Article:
I always like to use my own photos as headers for my posts and I thought it was appropriate to share my 'heart shaped moon' picture, though the grainy quality unfortunately distorts the shape a bit. It's also a bit misleading as I'm not actually going to be talking about heart shaped moons in this post, although I do talk about a moonbow...
So that I'm not breaching any copyrights, I've inserted links which will take you to fantastic images of each of the phenomenas I've listed below.
Here's a selection of some of my favourite discoveries:
A moonbow is like a rainbow, but much fainter, and is created when light reflects off the surface of the moon, reacting with moisture in the air. Moonbows can be seen when moonlight shines on the droplets of water and mists created from a waterfall. This provides the perfect environment for the phenomena to occur.
I came across this great blog post where the writer was lucky enough to witness and photograph a Moonbow at Cumberland Falls, Kentucky. See here for a great photograph.
An alternative name for this phenomenon is Lunar Bow, which I think has a lovely ring to it.
During the 2010 floods in Pakistan, millions of spiders spun webs in trees, transforming them into cocoons, allowing them to escape the rising waters. The spider web cocoons gave the trees the appearance of a weird grey candyfloss. You can see images of this amazing phenomenon here
Imagine getting stuck up that tree? Eek.
In very cold weather, when ice crystals are suspended in the atmosphere, light pillars may form in the sky. They form around natural light sources, such as sunlight or moonlight, but also sometimes around streetlights. The ice crystals reflect light back at us, but as we can't detect the crystals, we are tricked into believing there is a pillar of light in the sky. You can see a beautiful photo here of light pillars in Wyoming.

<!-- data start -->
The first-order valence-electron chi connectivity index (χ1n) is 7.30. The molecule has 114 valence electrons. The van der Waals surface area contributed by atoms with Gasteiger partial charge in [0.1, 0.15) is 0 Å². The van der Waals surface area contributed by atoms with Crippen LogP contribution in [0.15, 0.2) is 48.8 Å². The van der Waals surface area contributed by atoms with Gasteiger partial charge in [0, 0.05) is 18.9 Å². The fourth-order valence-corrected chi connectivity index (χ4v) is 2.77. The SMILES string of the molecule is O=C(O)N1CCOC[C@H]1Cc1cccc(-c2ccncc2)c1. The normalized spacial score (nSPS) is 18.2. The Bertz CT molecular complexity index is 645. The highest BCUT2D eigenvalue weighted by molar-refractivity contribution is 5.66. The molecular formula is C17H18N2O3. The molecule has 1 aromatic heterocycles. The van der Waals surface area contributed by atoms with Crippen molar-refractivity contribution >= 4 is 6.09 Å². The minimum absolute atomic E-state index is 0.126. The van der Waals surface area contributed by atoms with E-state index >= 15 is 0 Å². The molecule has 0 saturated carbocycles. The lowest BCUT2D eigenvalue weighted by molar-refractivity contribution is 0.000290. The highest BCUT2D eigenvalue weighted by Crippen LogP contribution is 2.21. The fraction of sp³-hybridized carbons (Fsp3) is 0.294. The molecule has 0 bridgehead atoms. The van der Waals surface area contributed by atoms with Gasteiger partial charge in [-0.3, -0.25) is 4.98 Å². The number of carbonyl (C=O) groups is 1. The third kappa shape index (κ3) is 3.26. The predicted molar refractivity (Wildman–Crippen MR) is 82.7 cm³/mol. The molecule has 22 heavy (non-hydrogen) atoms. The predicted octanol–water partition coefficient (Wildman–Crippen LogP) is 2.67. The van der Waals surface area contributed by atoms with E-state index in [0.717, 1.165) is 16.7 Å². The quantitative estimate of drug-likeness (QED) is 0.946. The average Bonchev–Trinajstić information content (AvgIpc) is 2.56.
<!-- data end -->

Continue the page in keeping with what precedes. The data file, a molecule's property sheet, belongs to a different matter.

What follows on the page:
According to some sources, a lot of people who see light pillars report them as UFO sightings.
The Taos Hum
There is a strange phenomena in Taos, New Mexico, where a small proportion of the population report frequently hearing a low frequency humming noise. This was first reported in the 1990s and no one has ever found the source of the hum. The sound is often intensified and much louder in buildings. Here's a video about it here:
There have been similar stories reported in the 1970s in Britsol (referred to as the Bristol Hum) and apparently in Largs in the 1980s!
Are some people gifted with being able to detect higher frequency noises? And what are they; some weird government experiments that no one is supposd to hear? Intriguing...
Green Lake, Austria
This is amazing; the park which becomes a lake! This lake sits at the foot of the Hochschwab Mountains in Austria and in Winter the area is almost completely dry so is used as a park. When the seasons get warmer the ice and snow from the mountains melt, and the basin of land (the park) fills with water, rising to as much as 10 metres in the height of summer. Divers are able to go underwater during this time to discover a floor covered in grass and benches, with fish swimming through the brances of trees. There's some beautiful photographs of this area in both the Winter and Summer, here
The Migration of the Monarch Butterfly
Monarch Butterflies are unable to survive the colder winters in North America, so migrate to warmer climates in Central Mexico. Apparently Monarch Butterflies are the only insect to migrate to a warmer climate 2,500 miles away every year. Millions of them cluster together on trees. Here's a beautiful video of them here:
It was this striking image of the butterflies together in the forest which inspired me to write a poem, 'Flight of the Butterfly', which won 3rd place at the Scottish Association Writers poetry competition the other weekend.
This was one of my favourite 50 things tasks so far as I've come across interesting things I wouldn't normally have learned about.
And lastly, a wee reminder to check out Charlotte and Catherine's websites tomorrow, in order to read about their Writing Process!